A Realistic Look at Annual Funds
Find those SYBNTs with the best combination of high recency and high frequency. Focus on them like you focus on LYBNTs. Set goals for each segment of this group, design targeted strategies for the group and work to achieve the goals. A statistician can build a grid based on your donor records that segments your SYBNTs strategically. Use recency as one axis and frequency as the second in the grid. The upper left cell will contain those who have the longest giving record and the shortest lapse. The lower right cell will contain those who gave only once many years ago. Work from the upper left first toward the lower right. Identify how many you need to reacquire to compensate for LYBNT attrition, and target accordingly. Think about real numbers for these goals. “More” and “as many as possible” are not helpful unless you have infinite resources to invest in the effort. The key here is to budget finite resources to achieve specific goals — strategies are not strategies if they are vague.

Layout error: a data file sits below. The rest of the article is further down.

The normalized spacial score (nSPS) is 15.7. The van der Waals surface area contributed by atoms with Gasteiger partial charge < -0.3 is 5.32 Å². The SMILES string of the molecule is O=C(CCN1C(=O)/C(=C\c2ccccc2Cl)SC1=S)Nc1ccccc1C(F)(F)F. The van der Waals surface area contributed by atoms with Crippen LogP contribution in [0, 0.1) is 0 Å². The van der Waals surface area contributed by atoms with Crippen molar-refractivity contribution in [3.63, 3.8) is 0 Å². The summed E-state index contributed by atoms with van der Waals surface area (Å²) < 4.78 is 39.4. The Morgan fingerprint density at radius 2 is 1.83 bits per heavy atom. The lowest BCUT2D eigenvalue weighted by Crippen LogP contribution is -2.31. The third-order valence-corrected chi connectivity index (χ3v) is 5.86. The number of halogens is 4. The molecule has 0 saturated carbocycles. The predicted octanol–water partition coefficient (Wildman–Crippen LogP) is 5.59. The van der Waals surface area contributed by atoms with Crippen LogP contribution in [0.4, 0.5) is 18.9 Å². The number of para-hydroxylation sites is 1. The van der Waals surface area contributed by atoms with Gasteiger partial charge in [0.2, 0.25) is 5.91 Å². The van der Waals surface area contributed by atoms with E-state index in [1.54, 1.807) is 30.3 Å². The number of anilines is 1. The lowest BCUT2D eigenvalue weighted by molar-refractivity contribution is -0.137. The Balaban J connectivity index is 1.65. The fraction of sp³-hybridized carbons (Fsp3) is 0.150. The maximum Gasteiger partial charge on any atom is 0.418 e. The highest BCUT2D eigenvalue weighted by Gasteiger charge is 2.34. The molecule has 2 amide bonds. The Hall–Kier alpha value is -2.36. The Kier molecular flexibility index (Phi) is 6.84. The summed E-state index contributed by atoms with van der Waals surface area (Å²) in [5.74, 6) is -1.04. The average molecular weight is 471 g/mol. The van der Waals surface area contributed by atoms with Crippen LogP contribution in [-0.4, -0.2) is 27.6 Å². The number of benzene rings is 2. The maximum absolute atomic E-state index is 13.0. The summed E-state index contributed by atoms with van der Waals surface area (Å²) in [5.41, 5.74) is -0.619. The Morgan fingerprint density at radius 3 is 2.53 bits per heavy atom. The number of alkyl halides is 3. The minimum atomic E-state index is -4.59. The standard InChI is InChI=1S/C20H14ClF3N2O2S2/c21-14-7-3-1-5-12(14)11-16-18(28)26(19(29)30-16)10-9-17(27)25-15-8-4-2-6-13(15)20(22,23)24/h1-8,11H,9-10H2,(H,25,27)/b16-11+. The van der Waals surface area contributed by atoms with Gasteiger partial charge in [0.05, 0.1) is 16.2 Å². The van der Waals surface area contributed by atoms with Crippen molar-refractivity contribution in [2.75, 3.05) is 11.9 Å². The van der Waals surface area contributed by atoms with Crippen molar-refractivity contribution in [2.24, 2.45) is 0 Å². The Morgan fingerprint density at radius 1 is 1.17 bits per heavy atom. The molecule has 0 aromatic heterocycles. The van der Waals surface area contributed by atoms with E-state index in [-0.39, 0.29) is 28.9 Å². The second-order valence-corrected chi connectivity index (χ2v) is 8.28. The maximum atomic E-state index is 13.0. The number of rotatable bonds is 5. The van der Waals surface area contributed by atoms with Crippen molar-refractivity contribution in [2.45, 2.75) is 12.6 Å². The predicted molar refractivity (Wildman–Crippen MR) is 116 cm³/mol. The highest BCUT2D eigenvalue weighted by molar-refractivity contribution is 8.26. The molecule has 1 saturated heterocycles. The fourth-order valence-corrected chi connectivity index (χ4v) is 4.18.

4. Understand the average size of gift not as a question of money. Rather, it is a question of loyalty and engagement. Not everyone can or will increase his or her giving every year. In fact, if someone just made a significant increase last year, you risk sending him a message of ingratitude by asking for another this year. The donor might not hear you are grateful for that increase, but that you consider it to have been too small. In a typical annual fund, about a third of returning donors increase annually — loosely translated that means it takes about three years to grow into a giving level psychologically. Until the donor gets comfortable with this new giving level, you run a risk of pushing her out, rather than up, when you push. Build your segments and target your messages accordingly.